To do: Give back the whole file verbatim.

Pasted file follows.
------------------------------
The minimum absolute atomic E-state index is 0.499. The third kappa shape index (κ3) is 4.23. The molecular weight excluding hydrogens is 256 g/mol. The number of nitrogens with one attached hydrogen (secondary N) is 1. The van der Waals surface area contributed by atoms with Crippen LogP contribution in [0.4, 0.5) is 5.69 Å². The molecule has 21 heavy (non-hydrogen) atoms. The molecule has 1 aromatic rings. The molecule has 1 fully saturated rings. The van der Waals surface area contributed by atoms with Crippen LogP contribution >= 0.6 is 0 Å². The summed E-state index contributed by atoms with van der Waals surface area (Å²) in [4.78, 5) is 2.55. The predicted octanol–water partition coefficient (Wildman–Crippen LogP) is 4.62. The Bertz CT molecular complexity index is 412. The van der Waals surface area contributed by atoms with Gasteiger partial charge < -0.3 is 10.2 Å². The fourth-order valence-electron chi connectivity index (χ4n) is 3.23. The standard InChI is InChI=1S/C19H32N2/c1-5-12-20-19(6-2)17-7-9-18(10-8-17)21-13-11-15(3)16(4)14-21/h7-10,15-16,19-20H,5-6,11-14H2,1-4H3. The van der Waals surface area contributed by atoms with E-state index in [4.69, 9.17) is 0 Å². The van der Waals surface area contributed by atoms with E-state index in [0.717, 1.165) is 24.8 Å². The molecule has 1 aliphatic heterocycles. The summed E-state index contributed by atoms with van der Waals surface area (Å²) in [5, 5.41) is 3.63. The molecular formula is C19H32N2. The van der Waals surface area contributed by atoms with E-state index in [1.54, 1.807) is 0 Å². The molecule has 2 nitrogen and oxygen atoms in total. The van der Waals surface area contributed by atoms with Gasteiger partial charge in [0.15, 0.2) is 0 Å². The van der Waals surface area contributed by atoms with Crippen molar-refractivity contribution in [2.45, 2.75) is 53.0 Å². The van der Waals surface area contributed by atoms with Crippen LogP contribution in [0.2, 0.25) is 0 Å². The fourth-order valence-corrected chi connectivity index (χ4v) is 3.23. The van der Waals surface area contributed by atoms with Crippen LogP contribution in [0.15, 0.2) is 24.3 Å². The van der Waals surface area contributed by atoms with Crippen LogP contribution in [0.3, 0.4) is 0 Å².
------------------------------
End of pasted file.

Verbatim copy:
The minimum absolute atomic E-state index is 0.499. The third kappa shape index (κ3) is 4.23. The molecular weight excluding hydrogens is 256 g/mol. The number of nitrogens with one attached hydrogen (secondary N) is 1. The van der Waals surface area contributed by atoms with Crippen LogP contribution in [0.4, 0.5) is 5.69 Å². The molecule has 21 heavy (non-hydrogen) atoms. The molecule has 1 aromatic rings. The molecule has 1 fully saturated rings. The van der Waals surface area contributed by atoms with Crippen LogP contribution >= 0.6 is 0 Å². The summed E-state index contributed by atoms with van der Waals surface area (Å²) in [4.78, 5) is 2.55. The predicted octanol–water partition coefficient (Wildman–Crippen LogP) is 4.62. The Bertz CT molecular complexity index is 412. The van der Waals surface area contributed by atoms with Gasteiger partial charge < -0.3 is 10.2 Å². The fourth-order valence-electron chi connectivity index (χ4n) is 3.23. The standard InChI is InChI=1S/C19H32N2/c1-5-12-20-19(6-2)17-7-9-18(10-8-17)21-13-11-15(3)16(4)14-21/h7-10,15-16,19-20H,5-6,11-14H2,1-4H3. The van der Waals surface area contributed by atoms with E-state index in [4.69, 9.17) is 0 Å². The van der Waals surface area contributed by atoms with E-state index in [0.717, 1.165) is 24.8 Å². The molecule has 1 aliphatic heterocycles. The summed E-state index contributed by atoms with van der Waals surface area (Å²) in [5, 5.41) is 3.63. The molecular formula is C19H32N2. The van der Waals surface area contributed by atoms with E-state index in [1.54, 1.807) is 0 Å². The molecule has 2 nitrogen and oxygen atoms in total. The van der Waals surface area contributed by atoms with Gasteiger partial charge in [0.15, 0.2) is 0 Å². The van der Waals surface area contributed by atoms with Crippen molar-refractivity contribution in [2.45, 2.75) is 53.0 Å². The van der Waals surface area contributed by atoms with Crippen LogP contribution in [0.2, 0.25) is 0 Å². The fourth-order valence-corrected chi connectivity index (χ4v) is 3.23. The van der Waals surface area contributed by atoms with Crippen LogP contribution in [0.15, 0.2) is 24.3 Å². The van der Waals surface area contributed by atoms with Crippen LogP contribution in [0.3, 0.4) is 0 Å².